Catherine Nelson's underwater photographs look more like stills from a surreal children's film than images of real underwater biomes, but there's a reason for their fantastic appearance: each of her photos are actually composites of more than 1,000 images. The series, entitled 'Submerged,' layers underwater photographs to create pictures far more captivating than any of the originals.
Nelson wasn't afraid to get her feet wet when taking the pictures; at a pond in her hometown of Ghent, Belgium, the photographer would slowly submerge herself chest-deep in water, moving as little as possible to avoid stirring the mire and clouding her shots. Pointing her camera upwards from near the pond bed, she proceeded to take thousands of photos at a time. After sifting through these images for highlights, the end results were dense, verdant waterscapes filled with lilies, fish and algae.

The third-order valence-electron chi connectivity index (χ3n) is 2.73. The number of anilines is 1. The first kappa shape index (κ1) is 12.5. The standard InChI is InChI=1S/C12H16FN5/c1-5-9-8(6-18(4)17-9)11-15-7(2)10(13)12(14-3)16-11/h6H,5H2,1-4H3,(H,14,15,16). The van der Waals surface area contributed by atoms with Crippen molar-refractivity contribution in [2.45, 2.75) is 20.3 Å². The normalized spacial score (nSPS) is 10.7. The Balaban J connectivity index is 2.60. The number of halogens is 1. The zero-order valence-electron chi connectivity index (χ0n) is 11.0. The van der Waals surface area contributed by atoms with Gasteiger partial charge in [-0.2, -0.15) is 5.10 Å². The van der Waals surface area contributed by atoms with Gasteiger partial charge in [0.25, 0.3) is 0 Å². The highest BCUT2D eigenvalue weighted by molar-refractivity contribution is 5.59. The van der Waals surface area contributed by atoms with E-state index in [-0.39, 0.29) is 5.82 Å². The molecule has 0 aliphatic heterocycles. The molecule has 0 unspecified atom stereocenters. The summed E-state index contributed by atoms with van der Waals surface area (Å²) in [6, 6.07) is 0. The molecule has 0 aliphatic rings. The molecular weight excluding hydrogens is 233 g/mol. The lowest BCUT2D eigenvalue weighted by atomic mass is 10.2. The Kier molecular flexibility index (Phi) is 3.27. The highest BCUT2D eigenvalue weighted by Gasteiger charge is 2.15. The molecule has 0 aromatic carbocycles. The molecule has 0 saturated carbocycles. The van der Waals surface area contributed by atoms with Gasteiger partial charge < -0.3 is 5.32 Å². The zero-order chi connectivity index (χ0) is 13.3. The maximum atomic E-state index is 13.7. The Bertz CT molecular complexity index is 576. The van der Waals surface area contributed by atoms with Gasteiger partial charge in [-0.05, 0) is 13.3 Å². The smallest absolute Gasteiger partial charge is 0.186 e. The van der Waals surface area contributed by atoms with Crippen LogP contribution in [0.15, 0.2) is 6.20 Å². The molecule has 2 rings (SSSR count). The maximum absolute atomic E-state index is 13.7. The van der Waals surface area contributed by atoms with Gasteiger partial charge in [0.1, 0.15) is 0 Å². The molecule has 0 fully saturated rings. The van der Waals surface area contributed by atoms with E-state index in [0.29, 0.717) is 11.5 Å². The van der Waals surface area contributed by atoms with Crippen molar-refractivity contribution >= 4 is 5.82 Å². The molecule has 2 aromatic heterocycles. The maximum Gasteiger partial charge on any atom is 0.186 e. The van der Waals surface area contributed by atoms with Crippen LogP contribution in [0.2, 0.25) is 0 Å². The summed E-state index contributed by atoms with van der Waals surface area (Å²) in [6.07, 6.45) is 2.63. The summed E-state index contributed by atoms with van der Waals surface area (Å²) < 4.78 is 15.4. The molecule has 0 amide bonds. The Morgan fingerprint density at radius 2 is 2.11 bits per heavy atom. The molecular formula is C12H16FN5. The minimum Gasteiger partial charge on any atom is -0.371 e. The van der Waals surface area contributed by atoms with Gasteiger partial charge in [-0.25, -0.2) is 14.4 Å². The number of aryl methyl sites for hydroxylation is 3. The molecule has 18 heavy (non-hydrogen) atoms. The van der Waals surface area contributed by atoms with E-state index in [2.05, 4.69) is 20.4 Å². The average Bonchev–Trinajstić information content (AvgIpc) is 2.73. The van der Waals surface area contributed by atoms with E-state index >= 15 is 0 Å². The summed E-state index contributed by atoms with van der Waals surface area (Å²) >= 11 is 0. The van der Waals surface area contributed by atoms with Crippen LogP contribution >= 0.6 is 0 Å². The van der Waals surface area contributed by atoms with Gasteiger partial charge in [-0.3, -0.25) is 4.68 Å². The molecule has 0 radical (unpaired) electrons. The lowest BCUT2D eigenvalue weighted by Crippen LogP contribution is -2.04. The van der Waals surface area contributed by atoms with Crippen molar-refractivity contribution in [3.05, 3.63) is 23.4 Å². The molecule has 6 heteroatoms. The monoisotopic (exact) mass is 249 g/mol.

Nelson's idealized underwater photographs can be read as a response to an otherwise deteriorating natural environment.
The 'Submerged' Series Contains Composites of More Than 1,000 Images
Joey Haar — July 18, 2016 — Art & Design
References: catherinenelson & wired